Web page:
The San Diego County District Attorney’s Office reiterated its support Thursday for legislation aimed at keeping court hearings regarding the potential supervised releases of sexually violent predators open to the public.
The DA’s Office statement came ahead of a Friday hearing regarding a petition for the supervised release of Douglas Badger, 78, who was convicted of sexually assaulting male hitchhikers dating back to 1974, according to the DA’s Office.
Sexually Violent Predators — or SVPs — are offenders convicted of sexually violent offenses and diagnosed with a mental disorder that makes them likely to re-offend.
SVPs who have been civilly committed to state hospitals to undergo treatment may petition for placement into the Conditional Release Program for outpatient treatment. If approved by a judge, they may be released to a residence under the supervision of Liberty Healthcare, which contracts with the state to administer supervision and treatment.
Hearings on the merits of those petitions and proposed placement locations have been held behind closed doors with increasing frequency, prosecutors say, including a series of hearings held earlier this year for Alvin Ray Quarles, otherwise known as the “Bolder-Than-Most” rapist, and most recently, 52-year-old Steven Dejarlais, who prosecutors say was convicted of rapes in the 1990s and had a closed-door court hearing on Dec. 1.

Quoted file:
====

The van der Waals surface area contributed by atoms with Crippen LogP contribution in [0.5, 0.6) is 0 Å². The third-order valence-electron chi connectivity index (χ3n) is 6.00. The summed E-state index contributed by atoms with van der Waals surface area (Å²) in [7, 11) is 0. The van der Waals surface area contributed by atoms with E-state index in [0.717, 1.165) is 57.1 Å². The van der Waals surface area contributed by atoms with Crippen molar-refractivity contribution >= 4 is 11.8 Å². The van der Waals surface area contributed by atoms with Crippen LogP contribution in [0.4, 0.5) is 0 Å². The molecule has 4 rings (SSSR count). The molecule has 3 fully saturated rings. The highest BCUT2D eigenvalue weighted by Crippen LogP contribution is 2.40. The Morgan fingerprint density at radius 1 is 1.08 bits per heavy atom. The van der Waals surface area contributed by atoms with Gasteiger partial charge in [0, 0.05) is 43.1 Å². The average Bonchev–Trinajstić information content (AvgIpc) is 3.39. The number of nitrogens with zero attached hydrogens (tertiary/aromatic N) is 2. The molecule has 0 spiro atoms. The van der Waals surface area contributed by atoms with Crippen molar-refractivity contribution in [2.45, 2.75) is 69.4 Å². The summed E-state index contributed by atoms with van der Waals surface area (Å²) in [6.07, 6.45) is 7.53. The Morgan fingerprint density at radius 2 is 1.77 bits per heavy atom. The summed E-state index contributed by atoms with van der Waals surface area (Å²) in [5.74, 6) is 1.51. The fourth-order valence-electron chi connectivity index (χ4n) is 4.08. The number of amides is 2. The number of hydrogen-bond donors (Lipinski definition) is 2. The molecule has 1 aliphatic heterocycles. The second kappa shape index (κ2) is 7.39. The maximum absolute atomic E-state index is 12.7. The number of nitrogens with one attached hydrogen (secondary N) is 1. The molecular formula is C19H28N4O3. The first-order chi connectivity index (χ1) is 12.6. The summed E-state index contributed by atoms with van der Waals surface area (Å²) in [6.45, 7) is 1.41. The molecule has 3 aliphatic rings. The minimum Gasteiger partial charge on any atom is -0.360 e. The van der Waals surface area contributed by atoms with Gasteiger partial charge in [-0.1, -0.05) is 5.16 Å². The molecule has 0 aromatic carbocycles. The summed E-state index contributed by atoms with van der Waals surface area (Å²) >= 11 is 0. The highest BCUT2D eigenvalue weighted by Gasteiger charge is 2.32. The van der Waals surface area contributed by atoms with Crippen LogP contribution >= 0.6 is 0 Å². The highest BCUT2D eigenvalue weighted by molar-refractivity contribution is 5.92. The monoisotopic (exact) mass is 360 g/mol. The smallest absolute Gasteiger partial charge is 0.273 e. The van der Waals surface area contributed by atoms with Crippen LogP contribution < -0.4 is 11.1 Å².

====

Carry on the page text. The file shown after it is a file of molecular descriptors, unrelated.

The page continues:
SB 1023, introduced earlier this year by Sen. Patricia Bates, R-Laguna Niguel and sponsored by the local DA’s Office, would prohibit those proceedings from being closed to the public “unless compelling and extraordinary circumstances justify” closing the courtroom.
“As district attorney, I hear the pain from victims who’ve been terrorized by a sexual predator but are left in the dark and not able to learn pertinent information guaranteed to them by our open courts system,” said San Diego County District Attorney Summer Stephan. “That’s why we will once again sponsor important legislation that supports the principles of democracy and transparency in our justice system by making sure court hearings for sexually violent predators are open to the public.”
The bill did not have a committee hearing in the legislature due to a shortened legislative session brought about by the COVID-19 pandemic. The DA’s Office will be working with Bates’ Office to re-introduce a version of the bill during the upcoming legislative session.
According to the DA’s Office, defense attorneys have filed a motion to keep Badger’s Friday hearing private. An evidentiary hearing on Dejarlais’ release petition is slated for Dec. 16, and will be closed to the public.